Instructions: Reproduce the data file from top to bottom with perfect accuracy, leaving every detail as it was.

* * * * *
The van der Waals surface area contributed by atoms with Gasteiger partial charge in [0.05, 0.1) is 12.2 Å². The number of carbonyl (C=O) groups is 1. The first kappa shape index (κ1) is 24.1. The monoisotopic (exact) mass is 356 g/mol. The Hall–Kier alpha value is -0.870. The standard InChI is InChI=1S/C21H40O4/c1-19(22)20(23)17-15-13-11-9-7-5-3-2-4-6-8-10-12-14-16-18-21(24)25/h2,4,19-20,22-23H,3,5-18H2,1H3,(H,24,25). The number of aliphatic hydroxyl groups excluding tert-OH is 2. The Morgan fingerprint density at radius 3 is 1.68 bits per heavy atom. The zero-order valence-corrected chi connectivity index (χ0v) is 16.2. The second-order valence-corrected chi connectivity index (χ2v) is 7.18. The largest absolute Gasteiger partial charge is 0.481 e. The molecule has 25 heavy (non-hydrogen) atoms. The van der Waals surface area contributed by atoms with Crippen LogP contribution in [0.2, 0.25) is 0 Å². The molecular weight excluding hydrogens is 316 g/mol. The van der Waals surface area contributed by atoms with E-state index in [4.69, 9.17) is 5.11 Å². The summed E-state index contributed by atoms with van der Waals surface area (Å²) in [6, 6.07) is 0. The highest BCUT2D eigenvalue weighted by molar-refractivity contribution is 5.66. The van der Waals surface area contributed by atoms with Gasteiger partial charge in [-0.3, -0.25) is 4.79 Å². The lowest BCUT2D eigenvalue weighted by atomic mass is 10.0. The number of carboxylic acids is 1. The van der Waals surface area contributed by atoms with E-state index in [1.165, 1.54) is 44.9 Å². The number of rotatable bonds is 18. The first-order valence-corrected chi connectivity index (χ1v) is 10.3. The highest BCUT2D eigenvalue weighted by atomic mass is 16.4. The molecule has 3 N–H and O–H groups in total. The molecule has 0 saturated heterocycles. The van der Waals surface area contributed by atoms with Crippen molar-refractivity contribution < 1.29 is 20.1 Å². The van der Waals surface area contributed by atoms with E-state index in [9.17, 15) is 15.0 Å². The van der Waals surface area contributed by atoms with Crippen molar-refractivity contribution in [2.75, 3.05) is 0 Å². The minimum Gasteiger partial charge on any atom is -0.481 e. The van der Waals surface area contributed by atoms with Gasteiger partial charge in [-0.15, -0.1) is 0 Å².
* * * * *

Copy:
The van der Waals surface area contributed by atoms with Gasteiger partial charge in [0.05, 0.1) is 12.2 Å². The number of carbonyl (C=O) groups is 1. The first kappa shape index (κ1) is 24.1. The monoisotopic (exact) mass is 356 g/mol. The Hall–Kier alpha value is -0.870. The standard InChI is InChI=1S/C21H40O4/c1-19(22)20(23)17-15-13-11-9-7-5-3-2-4-6-8-10-12-14-16-18-21(24)25/h2,4,19-20,22-23H,3,5-18H2,1H3,(H,24,25). The number of aliphatic hydroxyl groups excluding tert-OH is 2. The Morgan fingerprint density at radius 3 is 1.68 bits per heavy atom. The zero-order valence-corrected chi connectivity index (χ0v) is 16.2. The second-order valence-corrected chi connectivity index (χ2v) is 7.18. The largest absolute Gasteiger partial charge is 0.481 e. The molecule has 25 heavy (non-hydrogen) atoms. The van der Waals surface area contributed by atoms with Crippen LogP contribution in [0.2, 0.25) is 0 Å². The molecular weight excluding hydrogens is 316 g/mol. The van der Waals surface area contributed by atoms with E-state index in [4.69, 9.17) is 5.11 Å². The summed E-state index contributed by atoms with van der Waals surface area (Å²) in [6, 6.07) is 0. The highest BCUT2D eigenvalue weighted by molar-refractivity contribution is 5.66. The van der Waals surface area contributed by atoms with Gasteiger partial charge in [-0.3, -0.25) is 4.79 Å². The lowest BCUT2D eigenvalue weighted by atomic mass is 10.0. The number of carboxylic acids is 1. The van der Waals surface area contributed by atoms with E-state index in [1.165, 1.54) is 44.9 Å². The number of rotatable bonds is 18. The first-order valence-corrected chi connectivity index (χ1v) is 10.3. The highest BCUT2D eigenvalue weighted by atomic mass is 16.4. The molecule has 3 N–H and O–H groups in total. The molecule has 0 saturated heterocycles. The van der Waals surface area contributed by atoms with Crippen molar-refractivity contribution < 1.29 is 20.1 Å². The van der Waals surface area contributed by atoms with E-state index in [9.17, 15) is 15.0 Å². The van der Waals surface area contributed by atoms with Crippen molar-refractivity contribution in [2.75, 3.05) is 0 Å². The minimum Gasteiger partial charge on any atom is -0.481 e. The van der Waals surface area contributed by atoms with Gasteiger partial charge in [-0.15, -0.1) is 0 Å².